However, as retirees know, offering enough beds is only a small part of the broader answer. Costs are also a massive part of access to care.
If you can no longer remain at home as a result of health care needs or a disability, then Manitoba pays for part of your personal care. The services include:
However, the funding you receive depends on your residency and your income.
To qualify for personal care home funding, you need to live in Manitoba for 24 consecutive months before you are eligible. If you were a former resident of the province and you lived there for 30 years or more, then there is no waiting period.
Additionally, if you were a resident of another province for the previous five years and can provide your health care card, then you can access the services right away.
New residents who require personal home care will pay an extra fee if they need the service right away.
For those who qualify, Manitoba Health, Seniors, and Active Living split the cost of personal care home services with those who require the services. If you need these services, you'll receive funding from the department via your regional health authority.
What will you pay for personal home care? It depends on your residency and your income. All personal home care recipients pay a daily income-based charge. The charges may increase year-on-year as the cost of care grows, even when there's no change to the patient's income.
As of 2018, the minimum rate for care is $37.90 per day. Clients pay a maximum of $88.50 per day.
Manitoba provides a full breakdown of the residential charges in increments of $0.10.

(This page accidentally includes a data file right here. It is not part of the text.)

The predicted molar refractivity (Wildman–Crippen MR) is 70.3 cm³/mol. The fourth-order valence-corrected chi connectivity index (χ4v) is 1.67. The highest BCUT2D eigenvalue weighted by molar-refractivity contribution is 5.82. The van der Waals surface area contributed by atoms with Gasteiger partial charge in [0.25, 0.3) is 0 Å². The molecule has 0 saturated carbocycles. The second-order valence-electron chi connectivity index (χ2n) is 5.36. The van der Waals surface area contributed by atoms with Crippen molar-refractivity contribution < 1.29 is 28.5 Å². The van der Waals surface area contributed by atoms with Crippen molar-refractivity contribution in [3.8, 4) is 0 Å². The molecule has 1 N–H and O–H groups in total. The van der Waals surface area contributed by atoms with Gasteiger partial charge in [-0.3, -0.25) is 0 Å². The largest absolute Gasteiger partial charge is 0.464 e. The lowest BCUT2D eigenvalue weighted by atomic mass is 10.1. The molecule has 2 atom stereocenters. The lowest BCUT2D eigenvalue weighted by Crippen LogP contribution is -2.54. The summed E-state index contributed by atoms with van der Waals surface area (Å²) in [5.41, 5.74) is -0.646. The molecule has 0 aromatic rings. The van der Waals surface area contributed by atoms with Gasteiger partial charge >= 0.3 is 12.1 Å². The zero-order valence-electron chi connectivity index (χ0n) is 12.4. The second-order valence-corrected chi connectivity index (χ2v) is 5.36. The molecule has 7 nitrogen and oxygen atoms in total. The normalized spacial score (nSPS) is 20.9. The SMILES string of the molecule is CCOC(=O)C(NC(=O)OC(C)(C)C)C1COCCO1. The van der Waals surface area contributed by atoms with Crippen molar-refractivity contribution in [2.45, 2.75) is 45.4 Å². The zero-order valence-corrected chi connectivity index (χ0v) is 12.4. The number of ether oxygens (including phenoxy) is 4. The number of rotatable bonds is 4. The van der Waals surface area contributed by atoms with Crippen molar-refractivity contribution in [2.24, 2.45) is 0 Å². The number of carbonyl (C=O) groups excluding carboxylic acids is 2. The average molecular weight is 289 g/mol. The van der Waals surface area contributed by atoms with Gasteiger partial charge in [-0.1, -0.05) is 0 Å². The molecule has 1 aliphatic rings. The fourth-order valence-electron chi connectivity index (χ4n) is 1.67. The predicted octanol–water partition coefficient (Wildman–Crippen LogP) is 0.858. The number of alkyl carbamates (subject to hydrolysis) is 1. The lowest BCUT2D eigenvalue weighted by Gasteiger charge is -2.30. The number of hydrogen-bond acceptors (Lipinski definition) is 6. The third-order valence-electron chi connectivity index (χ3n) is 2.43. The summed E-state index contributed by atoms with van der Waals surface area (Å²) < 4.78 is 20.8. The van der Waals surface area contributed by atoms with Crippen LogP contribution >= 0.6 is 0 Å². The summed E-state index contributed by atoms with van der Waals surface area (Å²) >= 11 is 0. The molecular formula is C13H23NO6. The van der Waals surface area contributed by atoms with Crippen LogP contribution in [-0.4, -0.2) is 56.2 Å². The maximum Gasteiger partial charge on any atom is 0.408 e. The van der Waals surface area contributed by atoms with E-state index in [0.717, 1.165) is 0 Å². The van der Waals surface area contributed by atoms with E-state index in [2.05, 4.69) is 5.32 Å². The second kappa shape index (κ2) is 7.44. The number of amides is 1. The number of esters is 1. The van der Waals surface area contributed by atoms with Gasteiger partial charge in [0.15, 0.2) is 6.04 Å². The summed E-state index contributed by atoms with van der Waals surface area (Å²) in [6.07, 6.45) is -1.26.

To qualify for the lowest daily rate, you must make between $0.00 and $18,069.99 per year after tax if you are single or widowed. Married or common-law partnerships have a combined net income of $0.00 to $56.301.99 after tax.
If you are single/widowed/divorced and you make $36,502.50 or more after-tax, then you will qualify for the maximum daily contribution of $88.50. The number jumps to $74,734.50 and over for residents with a spouse or partner.
Manitoba upholds Canada's free healthcare with its own program. It covers all essential and emergency care free of charge for all residents of the province. However, there are gaps in the coverage.
Ophthalmology services are only partially covered, and dental services aren't covered at all, except for major surgeries performed in hospitals. Although these services are often annual affairs, they can become costly if your eye or oral health changes.
Then, there is the cost of long-term care, which will continue to grow as the Manitoba health service experiences more pressure.
Private insurance, like health, dental, and life insurance, can help cover those unexpected costs. Click here to see our guide to insurance products to see how insurance can add certainty to your life.